- Write a rough draft of your poem. In your first line, use an image to show how old you were.
- Make each memory its own stanza. Use your brainstormed details to pack each stanza with images as you retell the memory. Have at least 5 lines in each stanza.
- Try to think of a meaningful ending that could tie your memories together. Think of a title.
- Revise your poem and upgrade three verbs. Submit all drafts.
#3: Product Review
For this activity, you could either copy “Most Helpful” and “Least Helpful” online reviews or let students browse around and find their own. Sites like Amazon, Best Buy, and Target will probably have the most reviews, but students will be motivated to find reviews of products on sites that interest them most. (Keep in mind a “product” can be a physical object or something untouchable, like a video game or app.)
Explain to students that their claim is their opinion, and it may come at the beginning of the review, the end, or both. Either way, the reasons given in the review should support the claim. This activity also lends itself to a discussion about purpose and audience.
One important note: A “Helpful” review is not necessarily perfectly or deeply written – use this fact as a talking point about purpose and audience. In addition, you can have a whole class discussion about the elements of a “Most Helpful” review. (And post a summary of the discussion in your classroom so students can see it as they write.) Be sure to emphasize that negative reviews can be helpful in steering consumers elsewhere.
When finished, students can post their reviews online, if permitted by their parents. The Prewriting Sheet is included below as a PDF.
- Read at least 5 “Most Helpful” product reviews and at least 5 “Least Helpful” product reviews online.
- Answer the following questions:
- Find four qualities that make a review “Most Helpful.”
- Find three qualities that make a review “Least Helpful.”
- What kinds of titles do the “Most Helpful” reviews have? Are they engaging or informational?
- What other elements (photos, videos, charts, lists) appear in the “Most Helpful” reviews?
- What are the introductory techniques in the “Most Helpful” reviews? What are the conclusion techniques?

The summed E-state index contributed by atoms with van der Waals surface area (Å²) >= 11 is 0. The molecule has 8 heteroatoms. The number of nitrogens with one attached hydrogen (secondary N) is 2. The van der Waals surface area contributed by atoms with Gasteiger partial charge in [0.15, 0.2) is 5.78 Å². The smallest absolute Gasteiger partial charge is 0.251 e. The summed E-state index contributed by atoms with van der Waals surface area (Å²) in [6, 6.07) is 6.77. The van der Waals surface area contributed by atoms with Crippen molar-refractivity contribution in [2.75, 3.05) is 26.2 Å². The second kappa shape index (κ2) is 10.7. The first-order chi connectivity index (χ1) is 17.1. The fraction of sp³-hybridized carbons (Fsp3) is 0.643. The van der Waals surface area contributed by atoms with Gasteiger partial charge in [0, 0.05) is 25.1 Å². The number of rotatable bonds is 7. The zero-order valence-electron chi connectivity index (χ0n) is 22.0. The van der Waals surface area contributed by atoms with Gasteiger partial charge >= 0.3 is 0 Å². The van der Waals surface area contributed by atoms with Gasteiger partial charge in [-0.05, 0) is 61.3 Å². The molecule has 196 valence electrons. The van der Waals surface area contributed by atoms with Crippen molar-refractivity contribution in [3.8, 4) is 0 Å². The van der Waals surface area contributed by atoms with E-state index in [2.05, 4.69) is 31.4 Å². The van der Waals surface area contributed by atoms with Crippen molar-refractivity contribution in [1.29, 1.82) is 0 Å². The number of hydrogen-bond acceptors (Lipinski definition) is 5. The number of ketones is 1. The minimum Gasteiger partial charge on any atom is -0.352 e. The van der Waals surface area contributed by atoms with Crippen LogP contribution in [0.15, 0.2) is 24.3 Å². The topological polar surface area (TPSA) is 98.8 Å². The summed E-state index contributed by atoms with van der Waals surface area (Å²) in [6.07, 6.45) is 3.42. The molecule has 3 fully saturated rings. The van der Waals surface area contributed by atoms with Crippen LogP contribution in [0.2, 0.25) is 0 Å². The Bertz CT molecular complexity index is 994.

- Complete the Product Review Prewriting Sheet.
- Write your review. Be sure to have one main idea per paragraph.
- Read what you have. Revise. Underline the sentence that contains your claim.
- Edit your draft and revise again. Upgrade four verbs. Be sure to have a title.
- If you are including any visuals, create and save them.
- Submit your final copy with all prewriting and drafts.
- When ready, upload your review to the appropriate site.
Teachers can find good Product Review models online, at many sites. I always use “Most Helpful Reviews” from Amazon to share with my students.
Building Voice Along with Skills
In my own classroom, we write all the time, and my goal in publishing my new book 50 Writing Activities for Meeting Higher Standards has been to give teachers plenty of writing assignments to choose from, to keep your students constantly writing. Although rubrics are included with each activity, not everything has to be graded with a formal rubric. Plenty of writing in my class goes formally ungraded but verbally conferenced. It all helps.
Regular writing about one’s life, observations, reflections, and opinions not only develops skills but leads to a strong sense of voice. The writer comes to realize her unique style and outlook. Ideally, the writer also comes to believe that this individual perspective has value, that he has something to contribute to the world. Though each of us is only one voice, we are all important notes in the chorus of humanity.
As educators, we must convince students of this by helping them write about their lives and opinions honestly and clearly, and by encouraging them to participate in the larger conversation of our shared existence.
Marilyn’s latest book, 50 Writing Activities for Meeting Higher Standards (Grades 5 & Up), contains dozens of ideas to keep students writing, with printable directions, rubrics, and writing models included. She has also written 50 Common Core Reading Response Activities and Writing Workshop for Middle School.